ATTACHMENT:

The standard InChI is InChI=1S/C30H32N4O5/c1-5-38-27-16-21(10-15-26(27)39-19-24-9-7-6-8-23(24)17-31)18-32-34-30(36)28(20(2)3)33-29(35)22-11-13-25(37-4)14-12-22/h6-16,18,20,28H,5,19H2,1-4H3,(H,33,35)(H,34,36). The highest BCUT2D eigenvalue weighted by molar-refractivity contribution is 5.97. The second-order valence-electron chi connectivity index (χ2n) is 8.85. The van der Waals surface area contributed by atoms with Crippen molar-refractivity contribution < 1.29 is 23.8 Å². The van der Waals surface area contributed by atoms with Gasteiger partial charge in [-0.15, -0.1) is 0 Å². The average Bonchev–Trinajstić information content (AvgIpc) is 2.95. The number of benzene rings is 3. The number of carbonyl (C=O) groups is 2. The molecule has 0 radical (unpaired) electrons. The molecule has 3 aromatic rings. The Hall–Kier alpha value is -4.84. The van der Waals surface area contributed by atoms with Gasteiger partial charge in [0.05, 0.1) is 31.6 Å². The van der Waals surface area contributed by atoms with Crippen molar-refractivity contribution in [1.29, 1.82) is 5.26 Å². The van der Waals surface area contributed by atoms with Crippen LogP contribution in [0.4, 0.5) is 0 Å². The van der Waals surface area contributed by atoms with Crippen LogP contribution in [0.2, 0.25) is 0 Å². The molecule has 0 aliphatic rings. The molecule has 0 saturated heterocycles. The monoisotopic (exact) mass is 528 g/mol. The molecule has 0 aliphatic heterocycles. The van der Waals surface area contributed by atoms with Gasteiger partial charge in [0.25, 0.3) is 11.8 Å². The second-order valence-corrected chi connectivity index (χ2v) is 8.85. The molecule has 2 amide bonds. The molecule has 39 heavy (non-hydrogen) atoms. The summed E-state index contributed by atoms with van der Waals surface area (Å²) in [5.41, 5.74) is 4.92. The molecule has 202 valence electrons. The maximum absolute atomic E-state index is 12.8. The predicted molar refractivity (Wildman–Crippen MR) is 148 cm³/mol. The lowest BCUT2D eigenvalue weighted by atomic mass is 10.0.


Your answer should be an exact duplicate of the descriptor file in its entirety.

The standard InChI is InChI=1S/C30H32N4O5/c1-5-38-27-16-21(10-15-26(27)39-19-24-9-7-6-8-23(24)17-31)18-32-34-30(36)28(20(2)3)33-29(35)22-11-13-25(37-4)14-12-22/h6-16,18,20,28H,5,19H2,1-4H3,(H,33,35)(H,34,36). The highest BCUT2D eigenvalue weighted by molar-refractivity contribution is 5.97. The second-order valence-electron chi connectivity index (χ2n) is 8.85. The van der Waals surface area contributed by atoms with Crippen molar-refractivity contribution < 1.29 is 23.8 Å². The van der Waals surface area contributed by atoms with Gasteiger partial charge in [-0.15, -0.1) is 0 Å². The average Bonchev–Trinajstić information content (AvgIpc) is 2.95. The number of benzene rings is 3. The number of carbonyl (C=O) groups is 2. The molecule has 0 radical (unpaired) electrons. The molecule has 3 aromatic rings. The Hall–Kier alpha value is -4.84. The van der Waals surface area contributed by atoms with Gasteiger partial charge in [0.05, 0.1) is 31.6 Å². The van der Waals surface area contributed by atoms with Crippen molar-refractivity contribution in [1.29, 1.82) is 5.26 Å². The van der Waals surface area contributed by atoms with Crippen LogP contribution in [0.4, 0.5) is 0 Å². The van der Waals surface area contributed by atoms with Crippen LogP contribution in [0.2, 0.25) is 0 Å². The molecule has 0 aliphatic rings. The molecule has 0 saturated heterocycles. The monoisotopic (exact) mass is 528 g/mol. The molecule has 0 aliphatic heterocycles. The van der Waals surface area contributed by atoms with Gasteiger partial charge in [0.25, 0.3) is 11.8 Å². The second-order valence-corrected chi connectivity index (χ2v) is 8.85. The molecule has 2 amide bonds. The molecule has 39 heavy (non-hydrogen) atoms. The summed E-state index contributed by atoms with van der Waals surface area (Å²) in [5.41, 5.74) is 4.92. The molecule has 202 valence electrons. The maximum absolute atomic E-state index is 12.8. The predicted molar refractivity (Wildman–Crippen MR) is 148 cm³/mol. The lowest BCUT2D eigenvalue weighted by atomic mass is 10.0.